Tuesday, July 24, 2012

Happy 115th B-Day Amelia Earhart!

“"After midnight the moon set and I was alone with the stars. I have often said that the lure of flying is the lure of beauty, and I need no other flight to convince me that the reason flyers fly, whether they know it or not, is the esthetic appeal of flying."”
~~ Amelia Earhart, American Icon, aviation pioneer, author and first woman (aviatrix) to fly solo across the Atlantic Ocean

Happy B-Day to Amelia Earhart female aviation pioneer, famous for being the first woman to fly solo across the Atlantic in 1932.

Born on July 24th in 1897, today would have been Earhart’s 115th birthday. Google paid homage to Earhart’s life in a Google Doodle.

It was seventy-five years ago on July 2, 1937 that Earhart flew in her Lockheed Model 10 Electra over the Pacific Ocean en route to Howland Island and disappeared.

All photos courtesy of Wikepedia.org


►Amelia Earhart: Expedition returns without evidence, BBC News US & Canada, July 24th, 2012 http://www.bbc.co.uk/news/world-us-canada-18972529
► Official Web site of Amelia Earhart - Biography http://www.ameliaearhart.com/about/bio.html
► Latest Amelia Earhart search falls short, CBS News http://www.cbsnews.com/8301-201_162-57478379/latest-amelia-earhart-search-falls-short/
► Amelia Earhart: Why the mystery continues, Christian Science Monitor http://www.csmonitor.com/Innovation/Tech-Culture/2012/0724/Amelia-Earhart-Why-the-mystery-continues
►Searchers find no sign of Amelia Earhart’s plane, MSNBC.com http://www.msnbc.msn.com/id/48294366/ns/technology_and_science-science/
►Amelia Earhart museum http://www.ameliaearhartmuseum.org/
► Amelia Earhart Google Logo Honors Pilot’s 115th Birthday, Huffington Post http://www.huffingtonpost.com/2012/07/24/amelia-earhart-google-logo_n_1697782.html
►Ninety-Nines, Inc., International Organization of Women Pilots, Amelia Earhart – A Timeline http://www.ninety-nines.org/index.cfm/amelia_earhart.htm
►Expedition to find Amelia Earhart begins in Honolulu, CBS News, July 3rd, 2012 http://www.cbsnews.com/8301-201_162-57465849/expedition-to-find-amelia-earhart-begins-in-honolulu/

Records and achievements

• Woman's world altitude record: 14,000 ft (1922)
• First woman to fly the Atlantic (1928)
• Speed records for 100 km (and with 500 lb (230 kg) cargo) (1931)
• First woman to fly an autogyro (1931)
• Altitude record for autogyros: 15,000 ft (1931)
• First person to cross the U.S. in an autogyro (1932)
• First woman to fly the Atlantic solo (1932)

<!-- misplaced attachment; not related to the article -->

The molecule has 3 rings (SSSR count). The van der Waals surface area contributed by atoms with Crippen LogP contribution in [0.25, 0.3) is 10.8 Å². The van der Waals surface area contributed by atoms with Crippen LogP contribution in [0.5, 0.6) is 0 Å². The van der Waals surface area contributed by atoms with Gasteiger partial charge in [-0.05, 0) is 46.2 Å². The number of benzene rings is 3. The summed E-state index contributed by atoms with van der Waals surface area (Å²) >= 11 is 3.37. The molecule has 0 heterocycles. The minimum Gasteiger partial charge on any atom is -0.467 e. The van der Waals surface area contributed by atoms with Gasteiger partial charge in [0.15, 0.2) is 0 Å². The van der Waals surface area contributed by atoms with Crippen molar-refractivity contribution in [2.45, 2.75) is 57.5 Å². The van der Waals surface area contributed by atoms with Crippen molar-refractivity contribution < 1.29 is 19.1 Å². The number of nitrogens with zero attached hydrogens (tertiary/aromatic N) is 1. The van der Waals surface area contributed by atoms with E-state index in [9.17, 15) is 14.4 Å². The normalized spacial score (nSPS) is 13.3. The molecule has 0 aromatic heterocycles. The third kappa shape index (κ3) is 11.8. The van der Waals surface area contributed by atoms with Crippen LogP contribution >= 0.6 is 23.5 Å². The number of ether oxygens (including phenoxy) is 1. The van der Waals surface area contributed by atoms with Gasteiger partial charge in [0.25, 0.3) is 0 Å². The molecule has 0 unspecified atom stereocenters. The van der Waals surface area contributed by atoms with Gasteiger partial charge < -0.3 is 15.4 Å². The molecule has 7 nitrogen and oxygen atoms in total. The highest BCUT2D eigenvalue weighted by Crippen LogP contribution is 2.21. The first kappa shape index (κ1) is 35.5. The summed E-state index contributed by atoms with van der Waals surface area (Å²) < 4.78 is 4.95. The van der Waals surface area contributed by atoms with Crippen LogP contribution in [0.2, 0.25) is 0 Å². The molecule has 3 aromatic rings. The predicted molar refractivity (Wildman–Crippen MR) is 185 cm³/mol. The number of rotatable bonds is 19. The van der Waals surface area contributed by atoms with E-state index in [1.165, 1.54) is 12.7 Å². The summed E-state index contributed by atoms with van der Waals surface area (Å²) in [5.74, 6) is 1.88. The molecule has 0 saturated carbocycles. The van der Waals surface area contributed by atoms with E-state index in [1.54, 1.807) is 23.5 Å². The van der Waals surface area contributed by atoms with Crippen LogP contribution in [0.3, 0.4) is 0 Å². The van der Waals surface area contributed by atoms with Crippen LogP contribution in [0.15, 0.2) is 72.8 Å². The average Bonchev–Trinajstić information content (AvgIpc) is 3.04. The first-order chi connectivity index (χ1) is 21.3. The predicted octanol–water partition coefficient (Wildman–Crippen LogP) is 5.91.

• First person to fly the Atlantic twice (1932)
• First woman to receive the Distinguished Flying Cross (1932)
• First woman to fly nonstop, coast-to-coast across the U.S. (1933)
• Woman's speed transcontinental record (1933)
• First person to fly solo between Honolulu, Hawaii and Oakland, California (1935)
• First person to fly solo from Los Angeles, California to Mexico City, Mexico (1935)
• First person to fly solo nonstop from Mexico City, Mexico to Newark, New Jersey (1935)
• Speed record for east-to-west flight from Oakland, California to Honolulu, Hawaii (1937)[173]

Books by Earhart

Earhart was a successful and heavily promoted writer who served as aviation editor for Cosmopolitan magazine from 1928 to 1930. She wrote magazine articles, newspaper columns, essays and published two books based upon her experiences as a flyer during her lifetime:
• 20 Hrs., 40 Min. (1928) was a journal of her experiences as the first woman passenger on a transatlantic flight.
• The Fun of It (1932) was a memoir of her flying experiences and an essay on women in aviation.
• Last Flight (1937) featured the periodic journal entries she sent back to the United States during her world flight attempt, published in newspapers in the weeks prior to her final departure from New Guinea. Compiled by her husband GP Putnam after she disappeared over the Pacific, many historians consider this book to be only partially Earhart's original work.

Memorial flights

Two notable memorial flights by female aviators subsequently followed Earhart's original circumnavigational route.
• In 1967, Ann Dearing Holtgren Pellegreno and a crew of three successfully flew a similar aircraft (a Lockheed 10A Electra) to complete a world flight that closely mirrored Earhart's flight plan. On the 30th anniversary of her disappearance, Pellegreno dropped a wreath in Earhart's honor over tiny Howland Island and returned to Oakland, completing the 28,000-mile (45,000 km) commemorative flight on July 7, 1967.
• In 1997, on the 60th anniversary of Earhart's world flight, San Antonio businesswoman Linda Finch retraced the final flight path flying the same make and model of aircraft as Earhart, a restored 1935 Lockheed Electra 10E. Finch touched down in 18 countries before finishing the trip two and a half months later when she arrived back at Oakland Airport on May 28, 1997. In 2001, another commemorative flight retraced the route undertaken by Earhart in her August 1928 transcontinental record flight. Dr. Carlene Mendieta flew an original Avro Avian, the same type that was used in 1928.[62]

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